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DANCE REVIEW : California Ballet Offers 'Dracula' in San Diego

November 02, 1987|MARTIN BERNHEIMER | Times Music/Dance Critic

SAN DIEGO — A black hearse drew up to the lobby entrance at Symphony Hall on Friday night--Halloween eve. Somber attendants opened the rear door and ceremoniously withdrew a black casket. The lid slowly opened, and out crept an unreasonable facsimile of the fabled vampirical count of fabulous Transylvania.

Soon a matching white hearse parked nearby. Obviously, this would have to be a case of his and hers. Sure enough. The solemn scene was repeated, this time on behalf of a sweet Draculean bride.

Lights, TV cameras, inaction.

Contrary to expectations, the vampirical visitors weren't part of the show. They were just part of the audience.

So, for that matter, were the lady dressed like Madama Butterfly, the gentleman wearing an Albert Einstein mask, the tiny kid fitted out like a pirate and the surgical couple impersonating an operating-room team. And that wasn't all, folks. The cheerful throng also included an adorable baby mermaid, a wistful Snow White, numerous Frankenstein monsters and assorted bunnies--the cotton-tailed contingent representing both Flopsy-Mopsy land and the ersatz-Playboy empire.

One could savor a lot of foyer gawking, parading and cavorting. At one point in the long, long evening, the management even took time out for a best-costume contest.

They take these things very seriously in San Diego.

Meanwhile, the dauntless California Ballet was busy presenting a minor world premiere that bore all the cultural markings of a world derniere. This was "Dracula," a hard-working, ponderous, ultra-lugubrious semblance of the Bram Stoker novel as conceived and choreographed by Charles Bennett, designed by Tom Ballard and Alan Madsen, bathed in shadow by Ron Groomes and Bennett and performed by a cast that included Paul Sanasardo--a distinctly distinguished presence--flapping his cloak in the title role.

As things turned out, the activity on the elaborately decorated stage wasn't nearly as intriguing as the activity out front.

Loved the intermissions. Hated the show. Oh, well. . . .

Actually, that isn't quite fair. Some of the show was so awful it was fun. Almost.

Bennett hasn't created much of a ballet at all. This "Dracula" is a sometimes amiable, sprawling, unfocused, disoriented mime-play in which the demented characters execute a few all-purpose, hand-me-down, whirling-and-dipping dance steps once in a great while. The maneuvers are intricate, but pointeless.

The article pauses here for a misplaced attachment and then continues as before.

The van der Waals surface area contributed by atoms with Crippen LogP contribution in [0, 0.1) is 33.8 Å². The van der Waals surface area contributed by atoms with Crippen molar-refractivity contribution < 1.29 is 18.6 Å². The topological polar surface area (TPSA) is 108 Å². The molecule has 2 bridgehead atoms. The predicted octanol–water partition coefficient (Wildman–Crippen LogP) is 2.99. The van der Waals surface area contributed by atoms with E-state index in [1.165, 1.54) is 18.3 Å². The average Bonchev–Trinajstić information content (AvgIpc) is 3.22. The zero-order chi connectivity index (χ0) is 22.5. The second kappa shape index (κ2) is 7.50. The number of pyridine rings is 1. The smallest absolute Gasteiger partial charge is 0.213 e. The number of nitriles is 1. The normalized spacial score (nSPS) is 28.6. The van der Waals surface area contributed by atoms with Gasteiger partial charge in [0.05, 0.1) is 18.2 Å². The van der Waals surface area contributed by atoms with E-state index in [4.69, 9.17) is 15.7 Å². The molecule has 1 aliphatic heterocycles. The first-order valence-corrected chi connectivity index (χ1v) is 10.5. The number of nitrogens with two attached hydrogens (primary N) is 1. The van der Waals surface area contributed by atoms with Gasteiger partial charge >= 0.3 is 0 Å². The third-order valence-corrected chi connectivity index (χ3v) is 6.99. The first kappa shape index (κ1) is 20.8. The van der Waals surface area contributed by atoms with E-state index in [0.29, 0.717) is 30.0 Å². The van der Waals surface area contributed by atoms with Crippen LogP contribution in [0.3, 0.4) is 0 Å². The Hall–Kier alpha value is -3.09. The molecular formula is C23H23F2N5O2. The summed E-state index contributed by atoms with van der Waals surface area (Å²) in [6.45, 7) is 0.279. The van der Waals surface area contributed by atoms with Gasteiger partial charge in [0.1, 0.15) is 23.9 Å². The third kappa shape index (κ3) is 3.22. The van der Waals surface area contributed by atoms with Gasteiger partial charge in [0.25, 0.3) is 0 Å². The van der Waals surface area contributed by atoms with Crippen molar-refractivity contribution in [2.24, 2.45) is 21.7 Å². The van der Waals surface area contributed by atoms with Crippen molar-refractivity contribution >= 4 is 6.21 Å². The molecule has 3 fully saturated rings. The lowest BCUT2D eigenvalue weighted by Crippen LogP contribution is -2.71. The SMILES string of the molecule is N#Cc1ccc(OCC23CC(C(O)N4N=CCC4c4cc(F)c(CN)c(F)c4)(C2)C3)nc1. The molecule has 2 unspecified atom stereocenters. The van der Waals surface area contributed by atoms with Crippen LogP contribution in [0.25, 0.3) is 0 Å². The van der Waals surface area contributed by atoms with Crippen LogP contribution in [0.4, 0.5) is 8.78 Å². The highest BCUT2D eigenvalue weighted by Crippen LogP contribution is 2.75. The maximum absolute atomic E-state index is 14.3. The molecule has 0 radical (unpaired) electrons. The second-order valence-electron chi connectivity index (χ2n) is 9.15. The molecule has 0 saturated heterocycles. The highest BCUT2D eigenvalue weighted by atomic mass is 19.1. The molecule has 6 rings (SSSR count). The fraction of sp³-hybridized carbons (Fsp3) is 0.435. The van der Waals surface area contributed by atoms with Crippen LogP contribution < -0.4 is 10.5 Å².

It is hard to tell if Bennett wants to escort his holiday-mood audience on a lavish camping trip or if he really wants the observers to pay serious attention to the dastardly deeds he depicts.

The most amusing, and most tasteless, element in this muddle involves the taped music. An unknown hand has concocted a sonic brew that juxtaposes the predictable sound effects--squeaks, creaks, drips and howls--with recycled quotations from the romantic repertory.

When a pretty corps of thirsty draculette corpses materializes to vamp the hero, so to speak, the loudspeakers echo--and I do mean echo--the otherworldly kitsch harmonies of that infernal "Lakme" duet. For a while, the viewer fears Bennett is going to invoke "Giselle" here, but, thank badness, he does not give us the Wilis.

After the susceptible heroine has experienced Dracula's little love nibble, she erupts in a rapturous little dance to the lush strains of "Mon coeur s'ouvre a ta voix." Later, she joins the sinister count in a slithery and simplistic pas de deux while the recorded voice of Jessye Norman offers the ultimate Wagnerian benediction of Isolde's "Liebestod."

And so it goes. The teeming masses get to do a few all-purpose Gypsy dances and ballroom exercises. The seconda ballerina expresses her delicate suffering while a fiddle slurps the "Meditation" from "Thais." The resident Bela Lugosi lurk-alike stalks the boards and the broads while venting the erotic unrest of the "Tristan" prelude. When the living dead go a-cringing and a-bobbing, however, the sound track reverts to electronic shrieks and gurgles.

In between these lowly highlights, there is a lot of posturing, a lot of narrative padding and a little Grand Guignol prodding. The flexible stage apparatus emits a lot of smoky mist and drips a lot of ketchup. A few gleaming eyes peak through the canvas woodwork, and one cute, rubbery, oversize rat glides by on a pull-string.

The cast remained indomitably earnest through thin and thin.

Sanasardo strutted and cowered with craggy dedication, if without much oily elegance. Denise Dabrowski and Karen Evans succumbed to his toothsome charms with properly febrile grace, and Dabrowski added yucky injury to aesthetic insult when, with eerie flamboyance, she rose from the trap-door grave.

George Teroy twitched admirably as the psychotic Renfield. But the good guys--Patrick Nollet, Alexander Geogeakopoulos and Matthew C. Bean--proved boring, as good guys usually do in such contexts.

Thump. Crack. Moan. Squeal. Howl. Sigh. Cackle. Yelp. Slip. Slurp. Thud.

Zzzzz.

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